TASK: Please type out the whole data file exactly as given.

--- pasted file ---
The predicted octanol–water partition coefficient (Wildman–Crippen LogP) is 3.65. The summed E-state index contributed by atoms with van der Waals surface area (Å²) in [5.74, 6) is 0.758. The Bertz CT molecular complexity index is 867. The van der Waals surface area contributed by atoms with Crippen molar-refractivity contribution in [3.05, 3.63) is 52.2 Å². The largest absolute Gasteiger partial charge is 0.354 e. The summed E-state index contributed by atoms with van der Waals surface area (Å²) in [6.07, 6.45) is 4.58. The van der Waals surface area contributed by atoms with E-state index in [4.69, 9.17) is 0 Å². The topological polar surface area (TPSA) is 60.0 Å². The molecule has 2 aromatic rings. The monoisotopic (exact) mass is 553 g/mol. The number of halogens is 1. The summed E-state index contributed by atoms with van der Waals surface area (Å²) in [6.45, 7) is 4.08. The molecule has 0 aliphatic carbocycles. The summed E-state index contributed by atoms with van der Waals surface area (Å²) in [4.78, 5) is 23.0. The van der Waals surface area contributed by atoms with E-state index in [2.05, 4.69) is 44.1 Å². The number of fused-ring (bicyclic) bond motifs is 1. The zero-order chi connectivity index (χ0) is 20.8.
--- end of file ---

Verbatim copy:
The predicted octanol–water partition coefficient (Wildman–Crippen LogP) is 3.65. The summed E-state index contributed by atoms with van der Waals surface area (Å²) in [5.74, 6) is 0.758. The Bertz CT molecular complexity index is 867. The van der Waals surface area contributed by atoms with Crippen molar-refractivity contribution in [3.05, 3.63) is 52.2 Å². The largest absolute Gasteiger partial charge is 0.354 e. The summed E-state index contributed by atoms with van der Waals surface area (Å²) in [6.07, 6.45) is 4.58. The van der Waals surface area contributed by atoms with E-state index in [4.69, 9.17) is 0 Å². The topological polar surface area (TPSA) is 60.0 Å². The molecule has 2 aromatic rings. The monoisotopic (exact) mass is 553 g/mol. The number of halogens is 1. The summed E-state index contributed by atoms with van der Waals surface area (Å²) in [6.45, 7) is 4.08. The molecule has 0 aliphatic carbocycles. The summed E-state index contributed by atoms with van der Waals surface area (Å²) in [4.78, 5) is 23.0. The van der Waals surface area contributed by atoms with E-state index in [2.05, 4.69) is 44.1 Å². The number of fused-ring (bicyclic) bond motifs is 1. The zero-order chi connectivity index (χ0) is 20.8.